Ludwig Rauch offers us unique insights into the militant Neo-Nazi scene of the early 1990s in eastern Germany. Members of this milieu later gained notoriety as convicted arsonists, murderers, and terrorists. Our editors Jakob Ganslmeier and Roman Kutzowitz interviewed witnesses and activists, revealing ideological continuities that have outlived every historic upheaval and that lead straight from the GDR era into the ongoing period of right-wing terror.
>For a long time, especially in the states formerly belonging to West Germany, people made fun of the “stupid skinheads from the lowlands” -neo-Nazis were dismissed as an East German phenomenon and their significance was played down as being a rare, marginal issue. Since the series of murders perpetrated by the National Socialist Underground (NSU), it has no longer been possible to brush the issue under the carpet. Far too long, nationalist attitudes (in the Pegida movement, for example), sympathy with neo-Nazis, politically motivated violence, and arson attacks on asylum centers have been ignored. For too long, we all looked the other way. For too long, the dangers and the appeal of the political right were trivialized. One thing is clear: the conservative middle classes have had enough; taking a political stand against this shift to the right is more important now than it has been for a longtime. Where has this shift to the right come from? Why is it now suddenly coming to the fore? Why is it so powerful? And how could it have hidden under the surface for so long? Let’s take a look back to the period when the seeds of today’s right-wing terrorism and the nationalism were sown.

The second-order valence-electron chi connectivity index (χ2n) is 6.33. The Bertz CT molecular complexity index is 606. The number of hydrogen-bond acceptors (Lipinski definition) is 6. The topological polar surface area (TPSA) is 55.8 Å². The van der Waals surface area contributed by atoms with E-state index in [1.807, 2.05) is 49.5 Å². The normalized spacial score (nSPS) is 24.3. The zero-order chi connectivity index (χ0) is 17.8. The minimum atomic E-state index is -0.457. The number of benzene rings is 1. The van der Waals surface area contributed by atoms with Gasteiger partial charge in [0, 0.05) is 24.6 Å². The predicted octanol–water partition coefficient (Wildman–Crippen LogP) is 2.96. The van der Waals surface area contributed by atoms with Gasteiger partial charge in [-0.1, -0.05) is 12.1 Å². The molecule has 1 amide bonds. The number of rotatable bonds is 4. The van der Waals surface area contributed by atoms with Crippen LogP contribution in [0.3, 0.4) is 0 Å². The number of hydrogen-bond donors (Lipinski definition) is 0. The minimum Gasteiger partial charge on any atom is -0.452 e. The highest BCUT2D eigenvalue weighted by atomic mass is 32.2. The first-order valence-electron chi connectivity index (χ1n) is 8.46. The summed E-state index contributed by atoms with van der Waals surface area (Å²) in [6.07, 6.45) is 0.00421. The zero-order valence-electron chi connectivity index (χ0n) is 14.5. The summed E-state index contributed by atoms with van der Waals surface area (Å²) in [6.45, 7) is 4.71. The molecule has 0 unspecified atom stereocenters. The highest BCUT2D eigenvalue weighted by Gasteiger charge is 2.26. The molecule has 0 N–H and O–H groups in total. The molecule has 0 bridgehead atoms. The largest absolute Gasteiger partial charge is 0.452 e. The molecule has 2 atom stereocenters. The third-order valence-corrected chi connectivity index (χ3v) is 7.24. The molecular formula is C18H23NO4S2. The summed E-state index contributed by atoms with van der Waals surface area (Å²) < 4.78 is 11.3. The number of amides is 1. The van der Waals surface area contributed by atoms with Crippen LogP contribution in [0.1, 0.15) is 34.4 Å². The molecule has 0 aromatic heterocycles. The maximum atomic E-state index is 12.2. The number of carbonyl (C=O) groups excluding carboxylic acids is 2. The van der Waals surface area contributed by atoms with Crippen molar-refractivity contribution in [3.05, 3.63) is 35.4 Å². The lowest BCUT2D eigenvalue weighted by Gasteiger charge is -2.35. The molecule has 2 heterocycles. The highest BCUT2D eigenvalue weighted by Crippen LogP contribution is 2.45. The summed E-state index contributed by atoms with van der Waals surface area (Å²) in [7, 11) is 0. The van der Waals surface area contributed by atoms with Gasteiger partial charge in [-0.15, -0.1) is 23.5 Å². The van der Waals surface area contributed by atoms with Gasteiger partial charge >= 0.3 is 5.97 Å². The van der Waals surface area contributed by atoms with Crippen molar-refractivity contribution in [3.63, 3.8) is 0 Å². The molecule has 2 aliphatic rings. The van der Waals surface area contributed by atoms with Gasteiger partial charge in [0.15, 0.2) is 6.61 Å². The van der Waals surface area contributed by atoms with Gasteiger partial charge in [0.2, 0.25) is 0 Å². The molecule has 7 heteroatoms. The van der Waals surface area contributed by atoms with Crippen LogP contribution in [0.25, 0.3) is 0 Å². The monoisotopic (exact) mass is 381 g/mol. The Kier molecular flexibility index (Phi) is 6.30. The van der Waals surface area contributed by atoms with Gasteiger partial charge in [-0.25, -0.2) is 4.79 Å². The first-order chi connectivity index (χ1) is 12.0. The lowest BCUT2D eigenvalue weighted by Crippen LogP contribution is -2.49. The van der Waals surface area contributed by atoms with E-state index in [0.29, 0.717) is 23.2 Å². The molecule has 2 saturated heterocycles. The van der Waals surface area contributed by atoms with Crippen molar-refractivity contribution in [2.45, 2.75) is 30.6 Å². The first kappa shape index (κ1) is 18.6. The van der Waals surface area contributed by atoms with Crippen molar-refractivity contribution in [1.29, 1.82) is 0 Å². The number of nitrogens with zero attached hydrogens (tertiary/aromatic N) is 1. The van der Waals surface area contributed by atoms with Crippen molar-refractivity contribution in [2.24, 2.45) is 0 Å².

In cream-colored prefabricated buildings, which had clearly seen better days even before German reunification, a generation of young people was growing up in East Berlin and across the whole of the GDR, who were completely committed to the nationalist cause. They were textbook neo-Nazis; they wore clean T-shirts, had their hair cut short and, with their orderly appearance, radiated self-confidence, autonomy and strength. This look, coupled with the ideology, quickly became a trend in the 1980s: it was cool to be a neo-Nazi. In 1988/89, Bernd Wagner was head of the “skinhead” team within the main Criminal Investigation Department in East Berlin and was also in charge of the extremism/terrorism department at the GDR’s national crime agency. According to his investigations, the process of criminalizing and radicalizing neo-Nazis had nearly reached completion in 1988. Wagner believes there was a long chain of errors which had led to young men and women being radicalized, beginning with ignoring and trivializing the neo-Nazi problem. The primary focus for the East German police force and the Stasi was people attempting to escape the GDR and individuals dubbed as “suspicious people”, that is to say, those who were critical of the state. They faced interrogation for days on end and imprisonment, even in padded cells such as those used in psychiatric hospitals. Neo-Nazis, however, although still pursued by the authorities, were never classed as dangerous. Their punishments included, for example, being sent to the infamous military barracks at Eggesin in the Uckermark region of northeastern Germany.